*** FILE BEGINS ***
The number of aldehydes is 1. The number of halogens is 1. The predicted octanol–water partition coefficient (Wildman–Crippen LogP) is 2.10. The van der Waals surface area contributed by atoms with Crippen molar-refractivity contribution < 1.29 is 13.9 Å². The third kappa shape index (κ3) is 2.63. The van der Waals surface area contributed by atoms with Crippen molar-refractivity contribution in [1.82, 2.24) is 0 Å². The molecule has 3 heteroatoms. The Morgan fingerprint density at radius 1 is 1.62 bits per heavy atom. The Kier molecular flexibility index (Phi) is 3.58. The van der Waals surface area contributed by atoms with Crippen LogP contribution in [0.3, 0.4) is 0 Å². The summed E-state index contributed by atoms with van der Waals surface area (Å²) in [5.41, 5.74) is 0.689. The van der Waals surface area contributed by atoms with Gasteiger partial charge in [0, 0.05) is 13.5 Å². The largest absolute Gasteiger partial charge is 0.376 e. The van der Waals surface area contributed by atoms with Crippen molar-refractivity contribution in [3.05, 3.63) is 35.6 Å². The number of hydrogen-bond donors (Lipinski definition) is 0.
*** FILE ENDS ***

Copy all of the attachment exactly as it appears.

The number of aldehydes is 1. The number of halogens is 1. The predicted octanol–water partition coefficient (Wildman–Crippen LogP) is 2.10. The van der Waals surface area contributed by atoms with Crippen molar-refractivity contribution < 1.29 is 13.9 Å². The third kappa shape index (κ3) is 2.63. The van der Waals surface area contributed by atoms with Crippen molar-refractivity contribution in [1.82, 2.24) is 0 Å². The molecule has 3 heteroatoms. The Morgan fingerprint density at radius 1 is 1.62 bits per heavy atom. The Kier molecular flexibility index (Phi) is 3.58. The van der Waals surface area contributed by atoms with Crippen LogP contribution in [0.3, 0.4) is 0 Å². The summed E-state index contributed by atoms with van der Waals surface area (Å²) in [5.41, 5.74) is 0.689. The van der Waals surface area contributed by atoms with Gasteiger partial charge in [0, 0.05) is 13.5 Å². The largest absolute Gasteiger partial charge is 0.376 e. The van der Waals surface area contributed by atoms with Crippen molar-refractivity contribution in [3.05, 3.63) is 35.6 Å². The number of hydrogen-bond donors (Lipinski definition) is 0.